Even looking at the above screenshot from my time in The Burning Crusade to this day I still recognize several names and guilds. Whereas today, I would not be able to mention a single person from my realm beside my guild members or real life friends.

In-game screenshot from World of WarcraftLooking for Raid – Inaccessibility Creates Desire

”Why raid or attempt to better myself when I can see all raids and get mythic raid level gear from Looking for Raid?” That is the question that a lot of current WoW players are asking themselves and it is a fair question.

I hear a lot of people arguing that without LFR the entire casual player base would leave and WoW would die out. I do not believe that for one second, while it is true that the vast majority of the WoW player base are casuals. It was not much different back in 2005, there might have been more ”hardcore” players than today, but the vast majority were still casuals or at least people who did not participate in high-end content.

Naxxramas(40) is an excellent example of this. While I never got to see it from the inside, it created a certain amount of mystery and desire to better my self.

If you played the Witcher 3 one hour a week for a year you wouldn’t get to see the whole story play out, why should WoW be any different? The current state of mind that ”everyone should see and get the same” is incredibly unhealthy for the game. World of Warcraft is a MMORPG and as such, a game where character progression should be at the core of the game. Pressing a button and defeating the end game boss while receiving free loot is not character progression.

Looking for Raid is NOT additional content

The classic argument for LFR is that everyone pays the same to play the game so everyone should see the same content. Which is a fair point, but even without LFR, the same content is available to everyone.

The removal of LFR would probably not be a success on regular live servers, but I firmly believe that it would create a better experience on a pristine realm and incentivize a lot more people to try content outside of heroic dungeons and LFR.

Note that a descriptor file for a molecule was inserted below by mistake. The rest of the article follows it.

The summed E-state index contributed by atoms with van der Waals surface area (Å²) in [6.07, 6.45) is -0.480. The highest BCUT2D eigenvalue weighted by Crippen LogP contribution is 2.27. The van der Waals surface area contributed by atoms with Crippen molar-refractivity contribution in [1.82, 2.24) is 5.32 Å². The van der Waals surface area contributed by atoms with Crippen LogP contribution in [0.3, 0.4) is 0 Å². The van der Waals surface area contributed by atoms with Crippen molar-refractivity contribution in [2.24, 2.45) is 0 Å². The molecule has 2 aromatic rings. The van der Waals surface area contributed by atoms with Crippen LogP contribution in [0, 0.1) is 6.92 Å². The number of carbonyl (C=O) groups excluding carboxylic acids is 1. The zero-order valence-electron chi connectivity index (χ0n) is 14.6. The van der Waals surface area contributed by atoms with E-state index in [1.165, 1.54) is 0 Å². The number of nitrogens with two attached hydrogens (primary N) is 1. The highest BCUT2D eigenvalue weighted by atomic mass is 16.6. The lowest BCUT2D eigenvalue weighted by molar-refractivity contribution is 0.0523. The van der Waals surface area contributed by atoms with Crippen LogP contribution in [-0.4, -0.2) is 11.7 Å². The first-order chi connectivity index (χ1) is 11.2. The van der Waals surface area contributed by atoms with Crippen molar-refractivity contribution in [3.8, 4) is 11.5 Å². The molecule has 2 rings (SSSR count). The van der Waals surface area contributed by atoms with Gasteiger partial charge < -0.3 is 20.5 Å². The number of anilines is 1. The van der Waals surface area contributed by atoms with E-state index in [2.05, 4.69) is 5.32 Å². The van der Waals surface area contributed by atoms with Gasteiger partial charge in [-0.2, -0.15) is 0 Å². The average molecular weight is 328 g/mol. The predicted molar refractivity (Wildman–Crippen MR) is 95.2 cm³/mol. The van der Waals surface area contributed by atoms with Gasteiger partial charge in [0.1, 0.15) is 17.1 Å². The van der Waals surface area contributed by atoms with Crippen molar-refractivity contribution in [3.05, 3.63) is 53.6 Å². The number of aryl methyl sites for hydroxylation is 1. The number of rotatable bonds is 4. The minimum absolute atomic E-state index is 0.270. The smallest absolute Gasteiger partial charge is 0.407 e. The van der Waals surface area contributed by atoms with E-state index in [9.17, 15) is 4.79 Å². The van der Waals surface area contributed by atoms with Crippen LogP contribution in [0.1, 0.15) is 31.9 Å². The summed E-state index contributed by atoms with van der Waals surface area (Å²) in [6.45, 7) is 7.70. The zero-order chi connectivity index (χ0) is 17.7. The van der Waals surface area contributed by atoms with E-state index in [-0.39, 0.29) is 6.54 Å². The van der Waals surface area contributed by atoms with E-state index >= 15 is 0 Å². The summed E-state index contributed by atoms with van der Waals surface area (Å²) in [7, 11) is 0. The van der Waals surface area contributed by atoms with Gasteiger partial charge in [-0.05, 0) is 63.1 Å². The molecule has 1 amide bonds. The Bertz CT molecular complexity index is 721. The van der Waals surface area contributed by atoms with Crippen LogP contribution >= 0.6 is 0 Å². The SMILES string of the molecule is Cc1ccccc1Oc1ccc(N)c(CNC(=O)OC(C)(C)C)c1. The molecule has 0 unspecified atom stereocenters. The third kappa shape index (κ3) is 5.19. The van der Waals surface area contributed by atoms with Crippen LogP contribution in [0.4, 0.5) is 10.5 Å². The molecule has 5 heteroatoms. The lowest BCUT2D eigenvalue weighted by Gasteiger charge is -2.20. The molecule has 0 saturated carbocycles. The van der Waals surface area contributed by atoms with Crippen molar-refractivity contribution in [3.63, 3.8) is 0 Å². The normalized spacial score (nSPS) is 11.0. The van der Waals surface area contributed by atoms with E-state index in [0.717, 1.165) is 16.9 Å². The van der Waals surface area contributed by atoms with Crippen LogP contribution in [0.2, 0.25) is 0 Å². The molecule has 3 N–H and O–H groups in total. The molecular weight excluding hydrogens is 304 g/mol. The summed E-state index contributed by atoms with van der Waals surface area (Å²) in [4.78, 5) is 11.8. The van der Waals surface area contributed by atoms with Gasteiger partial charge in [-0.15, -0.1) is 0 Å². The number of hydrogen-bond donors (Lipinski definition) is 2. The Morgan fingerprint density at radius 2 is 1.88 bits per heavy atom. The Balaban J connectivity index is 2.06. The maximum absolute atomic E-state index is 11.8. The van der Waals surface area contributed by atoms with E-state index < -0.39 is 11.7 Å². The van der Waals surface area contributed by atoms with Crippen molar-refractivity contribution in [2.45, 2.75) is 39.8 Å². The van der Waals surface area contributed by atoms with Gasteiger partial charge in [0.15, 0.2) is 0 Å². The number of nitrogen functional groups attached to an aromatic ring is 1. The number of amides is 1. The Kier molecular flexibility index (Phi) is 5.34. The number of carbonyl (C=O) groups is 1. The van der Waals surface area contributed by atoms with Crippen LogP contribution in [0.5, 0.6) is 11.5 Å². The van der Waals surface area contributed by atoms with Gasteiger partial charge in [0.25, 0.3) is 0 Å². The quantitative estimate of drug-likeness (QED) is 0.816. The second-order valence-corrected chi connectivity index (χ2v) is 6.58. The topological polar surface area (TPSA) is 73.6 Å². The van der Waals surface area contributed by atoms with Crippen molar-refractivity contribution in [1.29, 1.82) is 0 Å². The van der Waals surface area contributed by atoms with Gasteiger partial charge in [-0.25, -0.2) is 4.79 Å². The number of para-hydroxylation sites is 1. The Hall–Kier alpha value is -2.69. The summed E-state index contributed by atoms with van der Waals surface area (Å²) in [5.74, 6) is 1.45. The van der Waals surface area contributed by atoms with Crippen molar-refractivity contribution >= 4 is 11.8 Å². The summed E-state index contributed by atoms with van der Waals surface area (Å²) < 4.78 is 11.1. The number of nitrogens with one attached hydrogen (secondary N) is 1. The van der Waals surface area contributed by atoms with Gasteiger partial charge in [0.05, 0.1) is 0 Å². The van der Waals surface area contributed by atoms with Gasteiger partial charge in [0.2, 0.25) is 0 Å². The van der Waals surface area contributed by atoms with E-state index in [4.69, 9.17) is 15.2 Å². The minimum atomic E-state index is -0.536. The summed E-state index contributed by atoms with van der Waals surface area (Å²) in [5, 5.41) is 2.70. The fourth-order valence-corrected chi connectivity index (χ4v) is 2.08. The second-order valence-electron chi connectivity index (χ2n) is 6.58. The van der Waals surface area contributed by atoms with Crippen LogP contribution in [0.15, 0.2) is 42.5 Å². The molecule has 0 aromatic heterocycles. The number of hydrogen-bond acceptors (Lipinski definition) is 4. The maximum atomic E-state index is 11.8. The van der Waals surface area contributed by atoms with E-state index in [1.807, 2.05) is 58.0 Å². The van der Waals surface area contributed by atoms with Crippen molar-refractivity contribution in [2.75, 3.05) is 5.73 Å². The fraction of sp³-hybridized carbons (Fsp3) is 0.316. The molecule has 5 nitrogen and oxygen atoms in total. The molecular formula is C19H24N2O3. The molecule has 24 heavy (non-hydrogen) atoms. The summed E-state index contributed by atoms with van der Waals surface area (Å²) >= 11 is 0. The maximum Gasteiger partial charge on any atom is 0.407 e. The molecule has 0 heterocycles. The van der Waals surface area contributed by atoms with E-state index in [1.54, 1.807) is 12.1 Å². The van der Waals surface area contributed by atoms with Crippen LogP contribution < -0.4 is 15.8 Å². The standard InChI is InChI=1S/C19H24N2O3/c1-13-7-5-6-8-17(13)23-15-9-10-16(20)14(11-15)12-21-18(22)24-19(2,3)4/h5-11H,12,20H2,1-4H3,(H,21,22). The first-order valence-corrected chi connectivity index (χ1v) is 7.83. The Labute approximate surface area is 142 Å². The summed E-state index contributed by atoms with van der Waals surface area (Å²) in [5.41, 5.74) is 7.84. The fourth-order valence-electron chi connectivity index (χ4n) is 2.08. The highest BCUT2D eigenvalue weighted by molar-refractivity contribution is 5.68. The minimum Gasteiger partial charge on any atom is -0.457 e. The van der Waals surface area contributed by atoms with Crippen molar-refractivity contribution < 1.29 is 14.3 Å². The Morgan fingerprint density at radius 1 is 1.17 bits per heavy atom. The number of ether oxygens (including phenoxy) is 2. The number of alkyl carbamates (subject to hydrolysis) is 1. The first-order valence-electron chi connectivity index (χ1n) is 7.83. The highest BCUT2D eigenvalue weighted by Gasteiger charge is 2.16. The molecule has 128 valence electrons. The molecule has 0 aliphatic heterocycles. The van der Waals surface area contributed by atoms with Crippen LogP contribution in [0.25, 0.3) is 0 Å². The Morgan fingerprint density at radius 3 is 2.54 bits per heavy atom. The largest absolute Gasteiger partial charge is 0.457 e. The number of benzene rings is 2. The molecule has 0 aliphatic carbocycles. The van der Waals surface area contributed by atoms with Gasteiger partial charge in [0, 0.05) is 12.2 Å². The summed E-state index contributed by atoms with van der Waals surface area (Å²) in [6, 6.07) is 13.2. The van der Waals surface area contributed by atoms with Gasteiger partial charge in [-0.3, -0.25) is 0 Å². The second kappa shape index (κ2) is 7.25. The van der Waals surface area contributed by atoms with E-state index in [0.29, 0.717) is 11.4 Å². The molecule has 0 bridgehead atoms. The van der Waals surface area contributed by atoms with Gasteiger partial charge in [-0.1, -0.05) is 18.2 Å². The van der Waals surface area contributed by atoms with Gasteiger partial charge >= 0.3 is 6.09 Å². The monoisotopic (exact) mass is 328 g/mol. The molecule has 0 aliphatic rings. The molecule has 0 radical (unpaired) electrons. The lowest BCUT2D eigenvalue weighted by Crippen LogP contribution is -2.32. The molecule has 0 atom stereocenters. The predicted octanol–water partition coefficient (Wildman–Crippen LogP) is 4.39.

Related: Best MMORPG Gaming Mice: Complete Buying Guide.

Image of a Paladin in wow

No Character Transfer or Boost – A Fresh Start

This is probably the most compelling part of the pristine server concept. A server where everyone starts fresh at level 1, with harder leveling and no cross realm zones. This would put the RPG back in World of Warcraft and probably strengthen the concept of having a ”main” character to progress.

Community Divided on several big issues

Going through MMO-Champion, Wow Reddit or the official forums make one thing clear. The current player base is torn on several massive issues. Whether it’s LFR, Flying, or Titanforging, people do not agree.

Pristine realms could create a place for the players who cry out for the removal of LFR, Titanforging, etc. And in turn, make a more substantial part of the player base happy with the state of the game.

Pristine Realms and Legacy Servers are NOT the same

Not everyone wants to play on a pristine realm, and no one should be forced to do so. They would not function as a replacement but rather an additional option for those who miss the sense of community or just wants a fresh start.

Pristine realms should not be seen as an alternative or replacement to legacy servers but as its own separate thing.

Those who still desperately want legacy servers should not see this as an insult to their wishes but rather the fulfillment of someone else’s. I used to be incredibly passionate about having legacy servers added to the game but ever since pristine realms where suggested they have been my biggest wish for World of Warcraft.

In many ways, World of Warcraft is better than it has ever been, so playing on live servers with adjustments like these would create the ideal experience for me personally. And looking around forums and Reddit it is clear that I am not alone in my desire.

Why it might not work

Now that we have discussed the possible upsides to having pristine servers let us take a look at why it might not work.

Still a bad taste in peoples mouth’s 

When pristine servers were first suggested, it was met by a very loud and outspoken group of people that was very passionate about having legacy servers. People who saw the mere suggestion as an insult, which is to some degree understandable. People who want legacy servers do not necessarily want to play the current version of WoW, adjusted or not. Just like people who wish to play on pristine realms do not necessarily want to play on a legacy server.

Development time

Seeing as it was Blizzard themselves who suggested pristine servers, it is pretty safe to assume that they know it can be done without spending too many resources. However, a lot of people would fear that it would take away from the development of the live game. It would possibly be a PR nightmare to announce it from Blizzards point of view. Or at least too big of a risk.